Recently a Labor Department agency directive, an EEOC suit and a U.S. District Court decision have all increased protections for sexual orientation and gender identity.
OFCCP Directive: Earlier this year President Obama issued Executive Order 13672, which expressly prohibits federal contractors from discriminating against lesbian, gay, bisexual and transgender employees and applicants, and based on gender identity. The Office of Federal Contract Compliance Programs (“OFCCP”), has released an agency directive (No. 2014-02), to clarify Executive Order 11246, the Presidential Order requiring affirmative action in federal contracts. This directive confirms that sex-based employment discrimination includes actions exhibiting a bias based on gender identity or transgender status. With this directive, the OFCCP has stated that it will investigate allegations of discrimination based upon gender identity.
EEOC Lawsuits: The Equal Employment Opportunity Commission (“EEOC”) recently has filed lawsuits against a funeral home in Michigan and an eye care clinic in Florida alleging discrimination against transgender male workers presenting as women in violation of Title VII of the 1964 Civil Rights Act. (EEOC v. R.G. & G.R. Harris Funeral Homes, Inc. and EEOC v. Lakeland Eye Clinic, P.A.). These lawsuits are groundbreaking in that the EEOC is attempting to apply Title VII’s prohibition against gender discrimination to transgender workers in the private sector.
The EEOC’s moves should not be completely unexpected, however, as they follow in the wake of its 2012 decision in Macy v. Holder, Case No. 0120120821, where the EEOC considered the hiring discrimination claim of an applicant who had disclosed during the background check process that he was in the process of transitioning from male to female. The EEOC ruled that Title VII’s gender protections extend beyond biological gender, and include the “cultural and social aspects” of gender. In the two new lawsuits, the EEOC has sent a clear message that it intends to extend this interpretation of Title VII’s gender protections to private sector employers.
Anti-Lesbian Retaliation Lawsuit: A nurse in Oregon complained to her employer about coworkers’ comments, including that they had called her a “stupid lesbian” and a “disgusting lesbian.” The hospital later fired her and she brought suit for retaliation under Title VII of the Civil Rights Act. A federal judge now has ruled that the nurse has an actionable claim because her complaints constituted protected activity. (Bennefield v. Mid-Valley Healthcare, Inc., Case No. 6:13-CV-252 (D. Ore. 2014)). The court’s assessment is noteworthy because sexual orientation is not a protected category under Title VII. Rather, the nurse’s retaliation claim survived on a lesser-seen application of Title VII that an employee’s actions constitute protected activity if he or she has a reasonable belief that the characteristic in question, in this case sexual orientation, is protected.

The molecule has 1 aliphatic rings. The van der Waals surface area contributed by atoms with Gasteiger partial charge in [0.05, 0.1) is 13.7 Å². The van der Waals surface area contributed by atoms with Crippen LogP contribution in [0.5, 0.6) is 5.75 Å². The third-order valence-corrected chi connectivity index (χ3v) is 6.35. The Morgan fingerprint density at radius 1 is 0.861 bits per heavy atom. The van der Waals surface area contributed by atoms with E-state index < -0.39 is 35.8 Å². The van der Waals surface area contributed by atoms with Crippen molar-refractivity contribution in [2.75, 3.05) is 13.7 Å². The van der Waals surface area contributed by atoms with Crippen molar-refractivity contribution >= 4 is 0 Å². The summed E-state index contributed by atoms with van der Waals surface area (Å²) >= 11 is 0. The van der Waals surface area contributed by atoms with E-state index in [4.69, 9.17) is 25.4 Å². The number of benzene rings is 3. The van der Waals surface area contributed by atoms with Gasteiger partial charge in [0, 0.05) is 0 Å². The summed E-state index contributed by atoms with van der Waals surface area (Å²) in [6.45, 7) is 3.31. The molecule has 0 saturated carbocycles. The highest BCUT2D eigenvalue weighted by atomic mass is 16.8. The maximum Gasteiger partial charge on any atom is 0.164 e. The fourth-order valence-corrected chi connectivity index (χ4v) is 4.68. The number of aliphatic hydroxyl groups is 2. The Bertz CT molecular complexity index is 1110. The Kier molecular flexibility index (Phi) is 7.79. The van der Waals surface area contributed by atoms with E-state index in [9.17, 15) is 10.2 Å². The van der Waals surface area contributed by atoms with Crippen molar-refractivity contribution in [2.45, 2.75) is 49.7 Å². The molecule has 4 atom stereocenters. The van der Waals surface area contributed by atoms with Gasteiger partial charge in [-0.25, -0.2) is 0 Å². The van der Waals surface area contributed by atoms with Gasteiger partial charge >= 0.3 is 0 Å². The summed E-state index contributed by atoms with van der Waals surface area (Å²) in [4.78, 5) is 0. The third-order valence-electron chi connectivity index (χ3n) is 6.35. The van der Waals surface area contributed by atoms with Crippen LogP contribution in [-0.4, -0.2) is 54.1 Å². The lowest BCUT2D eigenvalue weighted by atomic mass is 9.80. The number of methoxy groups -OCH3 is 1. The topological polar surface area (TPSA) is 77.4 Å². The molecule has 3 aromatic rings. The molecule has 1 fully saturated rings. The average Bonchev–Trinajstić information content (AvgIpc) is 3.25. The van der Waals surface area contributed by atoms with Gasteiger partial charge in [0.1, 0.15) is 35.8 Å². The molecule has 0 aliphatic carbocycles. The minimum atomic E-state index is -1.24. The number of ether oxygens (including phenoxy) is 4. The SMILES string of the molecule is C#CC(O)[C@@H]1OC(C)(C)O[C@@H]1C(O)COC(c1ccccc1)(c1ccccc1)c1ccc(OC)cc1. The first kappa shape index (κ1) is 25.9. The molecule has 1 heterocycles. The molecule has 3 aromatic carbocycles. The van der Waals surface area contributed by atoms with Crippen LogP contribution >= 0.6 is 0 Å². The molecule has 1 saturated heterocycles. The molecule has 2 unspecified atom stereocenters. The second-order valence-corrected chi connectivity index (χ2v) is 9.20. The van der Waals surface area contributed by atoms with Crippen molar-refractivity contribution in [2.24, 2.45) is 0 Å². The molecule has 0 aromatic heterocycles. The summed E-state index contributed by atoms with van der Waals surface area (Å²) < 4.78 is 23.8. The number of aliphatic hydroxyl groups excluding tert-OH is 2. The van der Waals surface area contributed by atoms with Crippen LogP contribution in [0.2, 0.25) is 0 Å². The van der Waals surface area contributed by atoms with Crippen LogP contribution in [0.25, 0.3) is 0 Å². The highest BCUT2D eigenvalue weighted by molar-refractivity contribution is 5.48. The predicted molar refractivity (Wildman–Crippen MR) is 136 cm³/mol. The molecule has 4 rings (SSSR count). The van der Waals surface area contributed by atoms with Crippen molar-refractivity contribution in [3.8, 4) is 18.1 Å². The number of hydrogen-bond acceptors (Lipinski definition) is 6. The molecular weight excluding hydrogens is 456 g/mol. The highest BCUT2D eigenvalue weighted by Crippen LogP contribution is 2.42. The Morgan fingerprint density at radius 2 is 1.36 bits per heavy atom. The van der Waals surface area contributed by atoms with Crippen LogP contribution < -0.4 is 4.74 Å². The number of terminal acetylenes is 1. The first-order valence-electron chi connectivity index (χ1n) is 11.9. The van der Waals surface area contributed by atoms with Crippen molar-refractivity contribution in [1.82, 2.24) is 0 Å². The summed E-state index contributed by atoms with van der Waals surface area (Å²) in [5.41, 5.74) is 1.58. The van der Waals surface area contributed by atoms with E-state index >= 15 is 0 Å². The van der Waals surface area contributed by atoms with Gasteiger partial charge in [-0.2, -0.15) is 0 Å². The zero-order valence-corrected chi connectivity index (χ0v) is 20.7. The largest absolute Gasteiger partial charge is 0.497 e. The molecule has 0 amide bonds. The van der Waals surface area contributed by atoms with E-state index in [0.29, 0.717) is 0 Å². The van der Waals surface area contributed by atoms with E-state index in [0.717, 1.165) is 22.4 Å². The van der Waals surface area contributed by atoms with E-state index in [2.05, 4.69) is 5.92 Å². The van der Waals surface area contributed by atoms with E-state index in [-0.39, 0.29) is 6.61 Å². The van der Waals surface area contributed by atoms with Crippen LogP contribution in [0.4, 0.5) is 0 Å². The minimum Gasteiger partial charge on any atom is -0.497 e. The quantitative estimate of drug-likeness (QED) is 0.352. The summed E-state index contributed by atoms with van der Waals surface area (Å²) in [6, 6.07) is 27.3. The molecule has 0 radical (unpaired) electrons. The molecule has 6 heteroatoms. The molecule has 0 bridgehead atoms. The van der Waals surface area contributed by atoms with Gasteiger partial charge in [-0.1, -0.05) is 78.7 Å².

What These Actions Mean to Employers: Employers should continue to make decisions based upon merit and take all claims of harassment and discrimination seriously. Not only should federal contractors and subcontractors be aware that sexual orientation and gender identity are going to receive increased protection from discrimination and retaliation, but private employers also should expect increased scrutiny given the EEOC’s recent activity. Furthermore, an increase in the filing of lawsuits similar to Bennefield is likely as the media attention associated with the decision will increase employee belief that sexual orientation is a protected characteristic. Some employers who previously had refused to recognize sexual orientation and gender identity as protected by their policies have changed their position or are considering updating their policies to include these classifications in their EEO and harassment policies.
On the Horizon: Three recent court decisions impact same sex marriage rights in the state of Missouri. A Circuit Court Judge for the City of St. Louis ruled last week that Missouri’s 2004 constitutional amendment prohibiting same sex marriage violates the United States Constitution. This followed a ruling earlier in October by a Jackson County (Kansas City) Circuit Court Judge that Missouri must recognize same sex marriages performed legally in other states. Still more recently a Federal District Court judge for the Western District of Missouri ruled Missouri’s marriage ban to be unconstitutional. These cases are being appealed however it seems quite possible that proponents of the law will not win appeals in both state and federal courts. At this point in time it is wise to consider how your policies are stated with regards to discrimination protection for sexual orientation and whether they account for, or differentiate on the basis of, same sex marriage in affording rights and protections. If your policies might leave you vulnerable it will be wise to stay abreast of current developments in this area as they progress.